On March 31, New York became the 15th state to legalize recreational cannabis. New Yorkers ages 21 and over can possess up to three ounces of concentrated cannabis. They can smoke it anywhere they can legally smoke tobacco, store up to five pounds of product, and grow up to six of their own plants. It will be some time before we see dispensaries and other legal retailers hit Manhattan or Ithaca—but the fashion and beauty industries aren’t sleeping on getting in on the Mary Jane game.
The New York market value is estimated at $4.6 billion, with market growth and demand projected to hit $5.8 billion in 2027. It will be the second-biggest market after California. Given the economics, it’s not a shock that there is interest from all sectors—including fashion and luxury. Some are longtime stoners looking for a second venture with solid growth; some are fashion people who never really smoked at all but saw the economic potential, a more secure future than luxury fashion in an era of market supersaturation; others couldn’t care less about making a profit beyond a sustainable level. These are the creatives looking to expand and reimagine narratives around cannabis culture.
There’s been some nascent fashion-weed crossover already. In April 2019, Barneys Los Angeles hosted High Life, a luxury weed pop-up offering $1,575 grinders and concierge delivery. Last year, Los Angeles–based serial fashion entrepreneur Armen Gregorian, the executive behind A.L.C., launched Mae, a beautifully crafted cannabis accessories and product line branded for a more discrete and feminine smoking experience. Then, there are the editors and influencers getting into CBD (or cannabidiol), like L.A.-based Courtney Trop, a.k.a. @alwaysjudging, whose CBD line, Stevie, features minimally designed body salves, bath salts, and pre-rolls.
Central to legalization is reckoning with the systemic violence of criminalization toward Black and Latinx communities, which represent more than 90 percent of convictions despite consumption being equal regardless of race. With legalization, criminal records for marijuana-related convictions will be expunged, and 40 percent of tax revenue will go back into Black and Latinx communities. You can’t talk about the future of cannabis without owning the history and present. This is a conversation that extends to the private sector. Overlapping with inequities in criminal justice is the lack of Black and Brown ownership in the growing legal business; the conversation needs to extend beyond consideration of harms into who now benefits. Who has ownership over legal cannabis spaces? What are the hiring practices within new cannabis businesses, and whose voice is being centered? Are practices and internal structures enough? Can they ever be? What is the impact of massive, multistate operators on independent Black, Brown, and minority-owned businesses?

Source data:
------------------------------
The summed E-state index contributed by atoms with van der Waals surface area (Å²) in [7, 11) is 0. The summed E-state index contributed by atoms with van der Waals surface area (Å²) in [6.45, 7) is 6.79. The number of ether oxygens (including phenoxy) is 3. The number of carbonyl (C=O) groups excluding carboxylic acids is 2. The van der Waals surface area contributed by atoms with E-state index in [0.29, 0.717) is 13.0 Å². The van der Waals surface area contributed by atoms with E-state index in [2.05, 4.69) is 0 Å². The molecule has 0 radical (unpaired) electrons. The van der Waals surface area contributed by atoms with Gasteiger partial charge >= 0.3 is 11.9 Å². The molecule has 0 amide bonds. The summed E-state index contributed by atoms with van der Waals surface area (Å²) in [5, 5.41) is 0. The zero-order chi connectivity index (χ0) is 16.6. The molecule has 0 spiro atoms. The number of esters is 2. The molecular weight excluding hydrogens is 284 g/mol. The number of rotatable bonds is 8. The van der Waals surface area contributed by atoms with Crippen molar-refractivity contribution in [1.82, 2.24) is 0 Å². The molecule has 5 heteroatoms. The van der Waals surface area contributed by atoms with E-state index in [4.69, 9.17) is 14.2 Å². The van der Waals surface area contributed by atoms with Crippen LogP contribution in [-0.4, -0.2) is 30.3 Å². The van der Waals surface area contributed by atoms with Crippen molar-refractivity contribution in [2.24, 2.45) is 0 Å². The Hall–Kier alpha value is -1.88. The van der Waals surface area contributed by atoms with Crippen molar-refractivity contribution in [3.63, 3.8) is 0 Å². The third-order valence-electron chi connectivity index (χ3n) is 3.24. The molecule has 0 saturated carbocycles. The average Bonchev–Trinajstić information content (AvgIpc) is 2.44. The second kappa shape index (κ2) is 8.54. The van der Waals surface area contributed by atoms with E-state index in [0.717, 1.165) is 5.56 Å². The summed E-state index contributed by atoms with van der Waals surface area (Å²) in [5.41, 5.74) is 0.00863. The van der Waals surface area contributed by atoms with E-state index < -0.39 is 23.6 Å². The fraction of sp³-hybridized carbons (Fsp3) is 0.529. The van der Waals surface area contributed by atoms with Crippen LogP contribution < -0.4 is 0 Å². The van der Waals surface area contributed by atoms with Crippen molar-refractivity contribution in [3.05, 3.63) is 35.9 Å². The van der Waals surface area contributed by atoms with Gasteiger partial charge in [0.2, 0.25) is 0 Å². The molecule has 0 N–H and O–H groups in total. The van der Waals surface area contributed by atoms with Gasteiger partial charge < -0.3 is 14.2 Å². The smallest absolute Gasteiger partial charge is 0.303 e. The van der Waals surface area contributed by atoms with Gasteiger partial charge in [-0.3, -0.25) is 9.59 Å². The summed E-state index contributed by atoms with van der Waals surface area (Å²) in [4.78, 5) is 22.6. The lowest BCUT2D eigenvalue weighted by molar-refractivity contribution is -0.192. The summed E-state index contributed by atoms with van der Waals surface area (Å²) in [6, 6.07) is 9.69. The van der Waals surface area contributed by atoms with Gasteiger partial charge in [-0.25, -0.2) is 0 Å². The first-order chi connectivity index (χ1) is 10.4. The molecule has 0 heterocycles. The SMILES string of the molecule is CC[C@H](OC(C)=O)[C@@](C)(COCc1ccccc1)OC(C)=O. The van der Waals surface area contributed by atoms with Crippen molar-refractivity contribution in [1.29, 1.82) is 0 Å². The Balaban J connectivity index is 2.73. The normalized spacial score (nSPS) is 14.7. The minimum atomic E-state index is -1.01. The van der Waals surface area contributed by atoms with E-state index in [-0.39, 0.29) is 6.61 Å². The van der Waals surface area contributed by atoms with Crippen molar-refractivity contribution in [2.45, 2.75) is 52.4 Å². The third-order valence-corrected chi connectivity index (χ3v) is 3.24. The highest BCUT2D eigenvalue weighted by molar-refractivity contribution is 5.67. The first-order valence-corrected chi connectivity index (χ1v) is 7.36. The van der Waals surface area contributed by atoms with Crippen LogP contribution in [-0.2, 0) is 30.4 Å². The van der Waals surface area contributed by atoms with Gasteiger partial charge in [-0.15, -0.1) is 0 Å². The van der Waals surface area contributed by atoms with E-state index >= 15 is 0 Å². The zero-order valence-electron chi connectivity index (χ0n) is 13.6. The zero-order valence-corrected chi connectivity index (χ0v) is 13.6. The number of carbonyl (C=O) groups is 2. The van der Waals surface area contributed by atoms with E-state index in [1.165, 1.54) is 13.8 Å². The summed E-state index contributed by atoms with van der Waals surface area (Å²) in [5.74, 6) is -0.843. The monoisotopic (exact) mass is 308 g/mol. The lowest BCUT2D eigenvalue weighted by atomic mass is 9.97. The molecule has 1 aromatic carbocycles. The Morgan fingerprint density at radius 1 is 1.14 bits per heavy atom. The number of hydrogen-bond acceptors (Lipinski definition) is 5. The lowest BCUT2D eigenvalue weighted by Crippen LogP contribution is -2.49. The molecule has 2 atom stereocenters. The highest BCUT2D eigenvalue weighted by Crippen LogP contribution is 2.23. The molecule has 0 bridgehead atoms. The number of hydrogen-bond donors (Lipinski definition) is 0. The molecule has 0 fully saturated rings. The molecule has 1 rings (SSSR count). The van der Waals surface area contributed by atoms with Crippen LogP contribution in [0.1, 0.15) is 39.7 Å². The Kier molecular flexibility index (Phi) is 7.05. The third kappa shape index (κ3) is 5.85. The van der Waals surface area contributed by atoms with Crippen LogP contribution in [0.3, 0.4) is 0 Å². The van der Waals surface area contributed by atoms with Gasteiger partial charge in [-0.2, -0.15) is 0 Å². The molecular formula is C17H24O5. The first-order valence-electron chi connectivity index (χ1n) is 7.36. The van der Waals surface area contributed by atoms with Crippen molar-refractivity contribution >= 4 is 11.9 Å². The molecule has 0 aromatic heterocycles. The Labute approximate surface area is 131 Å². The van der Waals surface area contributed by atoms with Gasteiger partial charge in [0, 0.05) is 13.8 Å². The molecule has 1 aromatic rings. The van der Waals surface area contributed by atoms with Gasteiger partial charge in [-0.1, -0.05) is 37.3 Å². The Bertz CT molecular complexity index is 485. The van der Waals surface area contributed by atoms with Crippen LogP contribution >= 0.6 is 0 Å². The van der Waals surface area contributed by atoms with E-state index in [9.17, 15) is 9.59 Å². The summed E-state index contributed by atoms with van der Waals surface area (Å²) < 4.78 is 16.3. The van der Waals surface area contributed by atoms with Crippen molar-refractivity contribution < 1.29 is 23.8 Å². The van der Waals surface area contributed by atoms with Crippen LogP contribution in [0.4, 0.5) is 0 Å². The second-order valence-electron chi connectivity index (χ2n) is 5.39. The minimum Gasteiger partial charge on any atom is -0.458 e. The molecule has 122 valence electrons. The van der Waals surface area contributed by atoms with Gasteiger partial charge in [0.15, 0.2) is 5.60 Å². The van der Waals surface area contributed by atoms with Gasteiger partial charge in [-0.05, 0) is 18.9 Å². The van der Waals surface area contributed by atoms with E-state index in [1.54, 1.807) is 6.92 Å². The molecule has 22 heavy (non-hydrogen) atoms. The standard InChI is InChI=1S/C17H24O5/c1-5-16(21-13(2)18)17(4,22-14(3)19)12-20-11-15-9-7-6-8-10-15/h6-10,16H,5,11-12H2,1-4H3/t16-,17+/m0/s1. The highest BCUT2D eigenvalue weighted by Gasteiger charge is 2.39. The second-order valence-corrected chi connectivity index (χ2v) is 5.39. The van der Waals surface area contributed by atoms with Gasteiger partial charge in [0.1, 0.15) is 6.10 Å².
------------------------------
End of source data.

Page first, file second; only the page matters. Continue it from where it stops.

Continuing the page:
Below, we speak with some of the new voices in cannabis—New York creatives leaning in to weed, some hoping to be the DuPont or Veuve Clicquot of cannabis, others with different ambitions—to get their stories, from brand concept and product to how they reckon with the deep inequity of this space.
Farnsworth Fine Cannabis
Who: Art Director Alexander Farnsworth and his partner, designer Adam Lippes, known for his minimal, feminine apparel beloved by the likes of Oprah Winfrey. Farnsworth has been developing the cannabis line and shop, which launched in late March, for eight years; Lippes is still designing his ready-to-wear label full time—he’s preparing to shoot his resort collection when we speak—but got involved in Farnsworth Fine Cannabis at the start-up phase.
“I’m an entrepreneur at heart,” Lippes, who is involved in a range of new businesses, says. “Day to day, I’m in the studio designing my collection. That is where my passion lies. But every once in a while, I’ll pop in [and work in the shop] or hop on a phone call.”
What: A luxury dispensary in the Berkshires inspired by early Italian apothecaries, stocking vintage accessories, like a lighter that belonged to Jack Kerouac; a line of apparel designed with Laure Heriard Dubreuil of the Webster; alongside an in-house line of cannabis cigarettes available in three strengths with long filters designed for a smooth hit. “It’s a total New York, New York, product,” Farnsworth says. “I hope to see it in every bodega in the future.”
On how that first joint led to Farnsworth Fine Cannabis: “I was 16 years old. I was supposed to be in film class, but I was with my friends, with the sunroof open, driving around the foothills in Salt Lake City,” Farnsworth muses. “For me, growing up in a very conservative Mormon community in Utah, it just felt like cannabis gave me a place that was an escape and that was safe and that was interesting.”